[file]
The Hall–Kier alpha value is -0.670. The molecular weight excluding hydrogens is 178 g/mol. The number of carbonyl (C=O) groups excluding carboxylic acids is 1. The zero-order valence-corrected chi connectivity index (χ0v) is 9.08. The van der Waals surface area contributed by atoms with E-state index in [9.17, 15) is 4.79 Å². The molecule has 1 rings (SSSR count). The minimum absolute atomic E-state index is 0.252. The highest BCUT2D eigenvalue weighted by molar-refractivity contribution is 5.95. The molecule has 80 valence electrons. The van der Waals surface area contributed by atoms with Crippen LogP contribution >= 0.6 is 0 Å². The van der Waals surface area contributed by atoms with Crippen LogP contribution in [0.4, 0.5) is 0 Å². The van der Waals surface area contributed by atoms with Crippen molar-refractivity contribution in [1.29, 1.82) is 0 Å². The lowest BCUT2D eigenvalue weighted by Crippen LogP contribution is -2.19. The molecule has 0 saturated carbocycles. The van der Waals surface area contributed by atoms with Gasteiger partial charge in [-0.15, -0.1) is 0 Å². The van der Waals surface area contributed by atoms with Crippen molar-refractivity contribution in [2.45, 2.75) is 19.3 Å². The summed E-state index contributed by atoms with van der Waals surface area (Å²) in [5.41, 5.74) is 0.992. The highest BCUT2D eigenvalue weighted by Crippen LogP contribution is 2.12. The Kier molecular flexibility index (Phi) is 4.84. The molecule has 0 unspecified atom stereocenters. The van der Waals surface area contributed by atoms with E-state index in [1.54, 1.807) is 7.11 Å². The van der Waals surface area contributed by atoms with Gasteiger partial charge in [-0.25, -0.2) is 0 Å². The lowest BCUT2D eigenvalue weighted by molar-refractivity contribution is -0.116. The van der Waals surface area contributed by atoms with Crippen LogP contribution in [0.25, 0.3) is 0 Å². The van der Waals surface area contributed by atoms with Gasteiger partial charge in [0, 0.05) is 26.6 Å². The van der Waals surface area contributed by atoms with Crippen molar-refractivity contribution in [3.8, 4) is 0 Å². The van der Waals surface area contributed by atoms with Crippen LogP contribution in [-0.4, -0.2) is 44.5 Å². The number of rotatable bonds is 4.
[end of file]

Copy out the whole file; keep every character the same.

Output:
The Hall–Kier alpha value is -0.670. The molecular weight excluding hydrogens is 178 g/mol. The number of carbonyl (C=O) groups excluding carboxylic acids is 1. The zero-order valence-corrected chi connectivity index (χ0v) is 9.08. The van der Waals surface area contributed by atoms with E-state index in [9.17, 15) is 4.79 Å². The molecule has 1 rings (SSSR count). The minimum absolute atomic E-state index is 0.252. The highest BCUT2D eigenvalue weighted by molar-refractivity contribution is 5.95. The molecule has 80 valence electrons. The van der Waals surface area contributed by atoms with Crippen LogP contribution >= 0.6 is 0 Å². The van der Waals surface area contributed by atoms with Crippen LogP contribution in [0.4, 0.5) is 0 Å². The van der Waals surface area contributed by atoms with Crippen molar-refractivity contribution in [1.29, 1.82) is 0 Å². The lowest BCUT2D eigenvalue weighted by Crippen LogP contribution is -2.19. The molecule has 0 saturated carbocycles. The van der Waals surface area contributed by atoms with Gasteiger partial charge in [-0.15, -0.1) is 0 Å². The van der Waals surface area contributed by atoms with Crippen molar-refractivity contribution in [2.45, 2.75) is 19.3 Å². The summed E-state index contributed by atoms with van der Waals surface area (Å²) in [5.41, 5.74) is 0.992. The highest BCUT2D eigenvalue weighted by Crippen LogP contribution is 2.12. The Kier molecular flexibility index (Phi) is 4.84. The molecule has 0 unspecified atom stereocenters. The van der Waals surface area contributed by atoms with E-state index in [1.54, 1.807) is 7.11 Å². The van der Waals surface area contributed by atoms with Gasteiger partial charge in [-0.25, -0.2) is 0 Å². The lowest BCUT2D eigenvalue weighted by molar-refractivity contribution is -0.116. The van der Waals surface area contributed by atoms with Crippen LogP contribution in [0.25, 0.3) is 0 Å². The van der Waals surface area contributed by atoms with Gasteiger partial charge in [0, 0.05) is 26.6 Å². The van der Waals surface area contributed by atoms with Crippen molar-refractivity contribution in [3.8, 4) is 0 Å². The van der Waals surface area contributed by atoms with Crippen LogP contribution in [-0.4, -0.2) is 44.5 Å². The number of rotatable bonds is 4.